- Happiness: I wanted more energy to feel productive, stay on top of things, and laugh more.
Not Important to Me
- Spotless home: I knew cooking would be more important.
- Meaningless obligations: I knew time was too precious.
- Over-indulging my kids: I wanted them to learn self-sufficiency.
When I discovered that my lifelong dietary habits were making me ill and undermining what was truly important to me, my old behavior became less appealing to me. These are still my motivators today.
After you’ve made your own list, think about how it aligns with your own present behavior. Are your current habits working for or against what’s really, truly important to you? Herein lies your motivation; anchor these into your mind.
The second step is to explore and resolve your ambivalence: You probably have good reasons for and against change, and both arguments can be strong. To move forward, put all your ambivalent thoughts out on the table, honestly examining the pros and cons.
When I first considered changing my diet, I wasn’t excited about giving up favorite foods or impacting my social life, I was concerned about finding more time to cook, I was overwhelmed and stressed, and I wasn’t completely certain about the benefits. On the other hand, I was really worried about what my old diet was doing to my health, I disliked the weight I was gaining, and I wanted a better future.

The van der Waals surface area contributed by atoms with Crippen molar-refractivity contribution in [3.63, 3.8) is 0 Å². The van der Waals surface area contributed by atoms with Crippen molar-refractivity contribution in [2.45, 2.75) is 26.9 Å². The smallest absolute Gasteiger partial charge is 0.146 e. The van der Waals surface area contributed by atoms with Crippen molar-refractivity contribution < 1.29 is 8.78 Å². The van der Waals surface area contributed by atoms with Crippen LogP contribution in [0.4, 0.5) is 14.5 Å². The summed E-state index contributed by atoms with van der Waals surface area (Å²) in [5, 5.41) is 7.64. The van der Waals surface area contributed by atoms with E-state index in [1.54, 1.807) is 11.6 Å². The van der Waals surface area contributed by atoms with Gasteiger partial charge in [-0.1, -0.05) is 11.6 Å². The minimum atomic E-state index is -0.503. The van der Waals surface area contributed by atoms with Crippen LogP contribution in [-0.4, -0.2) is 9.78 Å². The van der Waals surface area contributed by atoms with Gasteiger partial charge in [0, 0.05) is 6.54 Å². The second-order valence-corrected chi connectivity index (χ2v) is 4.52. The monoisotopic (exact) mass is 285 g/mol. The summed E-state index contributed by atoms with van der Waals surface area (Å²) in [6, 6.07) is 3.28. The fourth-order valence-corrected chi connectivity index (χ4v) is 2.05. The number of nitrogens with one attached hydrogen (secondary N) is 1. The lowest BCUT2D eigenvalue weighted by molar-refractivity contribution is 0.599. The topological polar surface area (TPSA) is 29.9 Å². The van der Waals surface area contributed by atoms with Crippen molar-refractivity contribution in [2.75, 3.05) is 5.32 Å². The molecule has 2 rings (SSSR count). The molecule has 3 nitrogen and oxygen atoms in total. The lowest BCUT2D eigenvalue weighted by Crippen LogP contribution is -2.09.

Explore your own ambivalent thoughts and think about where this leaves you. Do your reasons for change outweigh your reasons against? What’s causing you more distress: changing or not changing? Your decision to transition to the next stage will depend on your ability to shift this balance.
To support this balance shift, identify your strengths. Tap into these inner resources when challenges arise – they won’t let you down:
- Are you: Organized? Disciplined? Energetic? Creative? Open-minded?
- Do you: Enjoy new flavors? Manage time well? Have supportive friends/family? Have strong faith?
- Have you: Ever succeeded at similar changes? Met others who have?
With your strengths in mind, brainstorm some possible small actions you can take, giving them a chance before discounting them. Remember that learned behaviors can be unlearned, consider what’s worked for you in the past, and always ask for help. I realized I could learn some new skills to make new favorite foods, I could re-balance my time, read books to learn more, and ask my family for support.
After weighing several ideas, decide for yourself which options you are (and are not) willing to tackle. What do you need to say no to in your life in order to say yes to these options? Only you know what will work in your life, so if a certain option doesn’t fit into your life, then take it off the table for now. Perhaps you’ll eat more vegetables, but you won’t give up ice cream, so you choose one with fewer ingredients and eat it only on “cheat days.”